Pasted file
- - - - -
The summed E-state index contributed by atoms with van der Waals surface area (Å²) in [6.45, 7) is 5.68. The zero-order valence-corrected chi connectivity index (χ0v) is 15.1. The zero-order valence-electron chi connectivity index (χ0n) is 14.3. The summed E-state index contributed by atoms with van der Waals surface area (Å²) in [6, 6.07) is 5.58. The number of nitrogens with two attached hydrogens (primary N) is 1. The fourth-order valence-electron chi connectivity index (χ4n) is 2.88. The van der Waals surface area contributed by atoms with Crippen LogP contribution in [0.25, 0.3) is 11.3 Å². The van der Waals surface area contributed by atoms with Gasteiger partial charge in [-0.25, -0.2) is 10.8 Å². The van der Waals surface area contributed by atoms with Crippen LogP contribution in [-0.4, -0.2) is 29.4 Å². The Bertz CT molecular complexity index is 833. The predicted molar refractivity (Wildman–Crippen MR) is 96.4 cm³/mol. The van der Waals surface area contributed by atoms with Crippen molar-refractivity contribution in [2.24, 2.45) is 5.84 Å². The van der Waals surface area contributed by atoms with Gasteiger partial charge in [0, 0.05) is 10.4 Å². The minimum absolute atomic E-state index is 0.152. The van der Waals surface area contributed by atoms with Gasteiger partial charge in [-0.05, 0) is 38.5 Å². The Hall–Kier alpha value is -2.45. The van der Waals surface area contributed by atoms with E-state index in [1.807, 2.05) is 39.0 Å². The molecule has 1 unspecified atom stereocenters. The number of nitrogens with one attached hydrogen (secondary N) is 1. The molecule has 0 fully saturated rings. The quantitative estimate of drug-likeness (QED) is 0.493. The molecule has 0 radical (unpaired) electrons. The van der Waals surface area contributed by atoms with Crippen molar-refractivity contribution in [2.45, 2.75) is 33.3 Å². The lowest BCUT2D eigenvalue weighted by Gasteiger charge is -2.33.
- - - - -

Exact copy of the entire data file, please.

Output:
The summed E-state index contributed by atoms with van der Waals surface area (Å²) in [6.45, 7) is 5.68. The zero-order valence-corrected chi connectivity index (χ0v) is 15.1. The zero-order valence-electron chi connectivity index (χ0n) is 14.3. The summed E-state index contributed by atoms with van der Waals surface area (Å²) in [6, 6.07) is 5.58. The number of nitrogens with two attached hydrogens (primary N) is 1. The fourth-order valence-electron chi connectivity index (χ4n) is 2.88. The van der Waals surface area contributed by atoms with Crippen LogP contribution in [0.25, 0.3) is 11.3 Å². The van der Waals surface area contributed by atoms with Gasteiger partial charge in [-0.25, -0.2) is 10.8 Å². The van der Waals surface area contributed by atoms with Crippen LogP contribution in [-0.4, -0.2) is 29.4 Å². The Bertz CT molecular complexity index is 833. The predicted molar refractivity (Wildman–Crippen MR) is 96.4 cm³/mol. The van der Waals surface area contributed by atoms with Crippen molar-refractivity contribution in [2.24, 2.45) is 5.84 Å². The van der Waals surface area contributed by atoms with Gasteiger partial charge in [0, 0.05) is 10.4 Å². The minimum absolute atomic E-state index is 0.152. The van der Waals surface area contributed by atoms with Gasteiger partial charge in [-0.05, 0) is 38.5 Å². The Hall–Kier alpha value is -2.45. The van der Waals surface area contributed by atoms with E-state index in [1.807, 2.05) is 39.0 Å². The molecule has 1 unspecified atom stereocenters. The number of nitrogens with one attached hydrogen (secondary N) is 1. The molecule has 0 fully saturated rings. The quantitative estimate of drug-likeness (QED) is 0.493. The molecule has 0 radical (unpaired) electrons. The van der Waals surface area contributed by atoms with Crippen molar-refractivity contribution in [2.45, 2.75) is 33.3 Å². The lowest BCUT2D eigenvalue weighted by Gasteiger charge is -2.33.